$$\begin{aligned} {{ \upeta }}^{{{\text{t}} + 1}} & = {\upeta }^{{\text{t}}} \cdot {\text{e}}^{{ - {\uptau }}} + {\text{A}} \cdot {\text{tanh}}\left( {\beta \cdot \nabla_{{{\text{W}}^{{\text{t}}} }} {\text{C}}} \right) \\ {\text{V}}^{{{\text{t}} + 1}} & = {\upmu } \cdot {\text{V}}^{{\text{t}}} - |{\upeta }^{{{\text{t}} + 1}} | \cdot \nabla_{{{\text{W}}^{{\text{t}}} }} {\text{C}} \\ {\text{W}}^{{{\text{t}} + 1}} & = \left( {1 - {\upalpha }} \right) \cdot {\text{W}}^{{\text{t}}} + {\text{V}}^{{{\text{t}} + 1}} \\ \end{aligned}$$

where A and β are constants, different for each layer, representing the amplitude and gain, respectively. In addition, there are biases per node similar to Eq. (4) where \(\eta_{0}\) is replaced by time-dependent \(\eta_{b}^{t}\)

$$\begin{aligned} {{ \upeta }}_{{\text{b}}}^{{{\text{t}} + 1}} & = {\upeta }_{{\text{b}}}^{{\text{t}}} \cdot {\text{e}}^{{ - {\uptau }}} + {\text{A}} \cdot {\text{tanh}}\left( {\beta \cdot \nabla_{{{\text{b}}^{{\text{t}}} }} {\text{C}}} \right) \\ {\text{V}}_{{\text{b}}}^{{{\text{t}} + 1}} & = {\upmu } \cdot {\text{V}}_{{\text{b}}}^{{\text{t}}} - |{\upeta }_{{\text{b}}}^{{{\text{t}} + 1}} | \cdot \nabla_{{{\text{b}}^{{\text{t}}} }} {\text{C}} \\ {\text{ b}}^{{{\text{t}} + 1}} & = {\text{b}}^{{\text{t}}} + {\text{V}}_{{\text{b}}}^{{{\text{t}} + 1}} \\ \end{aligned}$$

The minimization of the test error of this accelerated method over its 11 parameters \((A_{1} ,A_{2} , A_{3} , \beta_{1} ,\beta_{2} , \beta_{3} , \mu ,\alpha , \tau , Amp_{1} , Amp_{2} )\) (see Supplementary Appendix A) is a computational heavy task. It results in the same saturated test error as that for the momentum strategy (Fig. 1b), however, with only 30–50 epochs owing to its accelerated nature.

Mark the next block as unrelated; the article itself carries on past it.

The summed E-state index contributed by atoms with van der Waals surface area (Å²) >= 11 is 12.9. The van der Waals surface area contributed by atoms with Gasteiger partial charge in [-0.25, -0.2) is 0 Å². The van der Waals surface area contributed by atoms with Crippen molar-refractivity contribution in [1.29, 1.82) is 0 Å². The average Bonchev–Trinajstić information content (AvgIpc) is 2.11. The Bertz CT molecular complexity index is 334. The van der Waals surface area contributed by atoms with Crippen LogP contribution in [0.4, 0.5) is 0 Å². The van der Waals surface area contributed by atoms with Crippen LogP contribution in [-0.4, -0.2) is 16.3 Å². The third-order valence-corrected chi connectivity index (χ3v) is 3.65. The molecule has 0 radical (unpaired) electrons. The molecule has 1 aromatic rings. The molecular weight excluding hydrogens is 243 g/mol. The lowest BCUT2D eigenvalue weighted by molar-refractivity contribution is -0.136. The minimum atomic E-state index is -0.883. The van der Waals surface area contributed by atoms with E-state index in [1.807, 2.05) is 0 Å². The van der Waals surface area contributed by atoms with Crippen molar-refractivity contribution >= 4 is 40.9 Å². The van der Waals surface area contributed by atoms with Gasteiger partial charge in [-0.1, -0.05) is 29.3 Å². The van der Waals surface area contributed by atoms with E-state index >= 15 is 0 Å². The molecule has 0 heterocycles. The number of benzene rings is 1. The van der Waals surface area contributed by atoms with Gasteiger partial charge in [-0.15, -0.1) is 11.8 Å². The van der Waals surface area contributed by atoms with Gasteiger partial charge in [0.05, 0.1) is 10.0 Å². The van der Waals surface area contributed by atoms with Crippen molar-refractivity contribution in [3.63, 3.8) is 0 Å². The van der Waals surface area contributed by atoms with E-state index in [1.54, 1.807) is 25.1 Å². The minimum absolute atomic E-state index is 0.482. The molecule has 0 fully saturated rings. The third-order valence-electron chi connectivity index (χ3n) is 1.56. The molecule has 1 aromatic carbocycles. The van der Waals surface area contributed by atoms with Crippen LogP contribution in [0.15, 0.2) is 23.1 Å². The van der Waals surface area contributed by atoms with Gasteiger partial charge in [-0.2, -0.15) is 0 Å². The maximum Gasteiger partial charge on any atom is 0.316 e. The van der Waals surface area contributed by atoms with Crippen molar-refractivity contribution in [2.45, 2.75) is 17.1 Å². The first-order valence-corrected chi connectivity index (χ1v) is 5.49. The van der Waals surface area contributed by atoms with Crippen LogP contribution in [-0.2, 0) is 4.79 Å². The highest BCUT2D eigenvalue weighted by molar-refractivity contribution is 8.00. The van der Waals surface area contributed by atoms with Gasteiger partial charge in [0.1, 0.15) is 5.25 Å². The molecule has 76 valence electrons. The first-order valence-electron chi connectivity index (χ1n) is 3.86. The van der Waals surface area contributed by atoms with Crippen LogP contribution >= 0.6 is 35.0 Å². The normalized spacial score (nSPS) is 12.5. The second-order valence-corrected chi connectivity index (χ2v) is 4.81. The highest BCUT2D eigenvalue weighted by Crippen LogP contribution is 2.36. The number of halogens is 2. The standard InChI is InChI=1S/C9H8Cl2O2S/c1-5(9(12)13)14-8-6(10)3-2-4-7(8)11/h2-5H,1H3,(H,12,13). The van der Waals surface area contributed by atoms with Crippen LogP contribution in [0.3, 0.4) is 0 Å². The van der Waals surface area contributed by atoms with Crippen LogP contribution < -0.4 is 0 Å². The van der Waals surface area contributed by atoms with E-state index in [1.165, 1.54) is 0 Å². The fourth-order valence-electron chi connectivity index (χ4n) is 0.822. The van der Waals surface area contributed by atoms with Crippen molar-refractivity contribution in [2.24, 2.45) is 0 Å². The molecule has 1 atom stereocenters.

The test error is further minimized using a soft committee decision based on several replicas, Nc, of the network, which are trained on the same set of examples but with different initial weights. The result label, j, for the test accuracy is given by

$$\mathop {\max }\limits_{j} \left( {\mathop \sum \limits_{s = 1}^{{N_{c} }} a_{{{\text{j}},{\text{s}}}}^{{\text{L}}} } \right)$$

where \(a_{j,s}^{L}\) stands for the value of the output label j in output layer L and in replica s (j = 0, 1, …0.9). The minimized test error of the soft committee of the momentum strategy is \(\epsilon \sim 0.007\) with \(\rho \sim 0.52\)(Fig. 1c), which is in close agreement with state-of-the-art achievements obtained using deep neural networks27.

Power-law with one epoch